- Homily: After the Scripture readings, the celebrant preaches the homily. In the homily, the preacher focuses on the Scripture texts or some other texts from the liturgy, drawing from them lessons that may help us to live better lives, more faithful to Christ’s call to grow in holiness.
- Profession of Faith (on Sundays, solemnities, and special occasions): In many Masses, the Profession of Faith then follows the homily, either the Nicene or Apostles’ Creed. The Nicene Creed is a statement of faith dating from the fourth century, while the Apostles’ Creed is the ancient baptismal creed of the Church in Rome. If baptismal promises are renewed, from a formula based on the Apostles’ Creed, this takes the place of the Creed.
- Universal Prayer: The Liturgy of the Word concludes with the Universal Prayer, also called the Prayer of the Faithful. The gathered assembly intercedes with God on behalf of the Church, the world, and themselves, entrusting their needs to the faithful and loving God.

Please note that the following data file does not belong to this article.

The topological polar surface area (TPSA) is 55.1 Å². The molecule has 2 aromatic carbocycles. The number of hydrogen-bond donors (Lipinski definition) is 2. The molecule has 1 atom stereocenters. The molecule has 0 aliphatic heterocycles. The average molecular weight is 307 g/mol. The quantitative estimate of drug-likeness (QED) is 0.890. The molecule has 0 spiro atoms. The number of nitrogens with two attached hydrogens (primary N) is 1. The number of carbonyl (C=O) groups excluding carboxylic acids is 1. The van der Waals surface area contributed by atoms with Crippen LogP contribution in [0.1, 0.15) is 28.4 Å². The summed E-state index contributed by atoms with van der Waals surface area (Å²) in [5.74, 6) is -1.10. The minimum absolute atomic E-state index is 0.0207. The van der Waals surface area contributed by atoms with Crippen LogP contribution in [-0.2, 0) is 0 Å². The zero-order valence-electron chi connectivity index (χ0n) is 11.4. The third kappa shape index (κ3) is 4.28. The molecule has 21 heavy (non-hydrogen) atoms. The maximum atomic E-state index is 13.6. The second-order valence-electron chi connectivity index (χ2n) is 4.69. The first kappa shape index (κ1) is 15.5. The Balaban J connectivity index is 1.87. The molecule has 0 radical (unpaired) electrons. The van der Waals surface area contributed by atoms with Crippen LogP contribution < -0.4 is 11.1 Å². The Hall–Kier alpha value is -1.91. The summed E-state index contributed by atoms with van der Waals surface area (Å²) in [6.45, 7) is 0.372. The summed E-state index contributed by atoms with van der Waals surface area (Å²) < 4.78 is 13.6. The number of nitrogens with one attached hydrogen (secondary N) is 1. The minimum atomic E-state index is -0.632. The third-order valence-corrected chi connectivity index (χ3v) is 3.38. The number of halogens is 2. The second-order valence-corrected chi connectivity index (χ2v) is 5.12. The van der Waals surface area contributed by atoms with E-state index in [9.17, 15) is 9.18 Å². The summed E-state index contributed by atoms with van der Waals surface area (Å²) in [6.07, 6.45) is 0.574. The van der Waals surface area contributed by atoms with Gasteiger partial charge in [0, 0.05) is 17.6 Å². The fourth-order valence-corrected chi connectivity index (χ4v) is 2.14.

Liturgy of the Eucharist
The Liturgy of the Eucharist begins with the preparation of the gifts and the altar. As the ministers prepare the altar, representatives of the people bring forward the bread and wine that will become the Body and Blood of Christ. The celebrant blesses and praises God for these gifts and places them on the altar, the place of the Eucharistic sacrifice. In addition to the bread and wine, monetary gifts for the support of the Church and the care of the poor may be brought forward. The Prayer over the Offerings concludes this preparation and disposes all for the Eucharistic Prayer.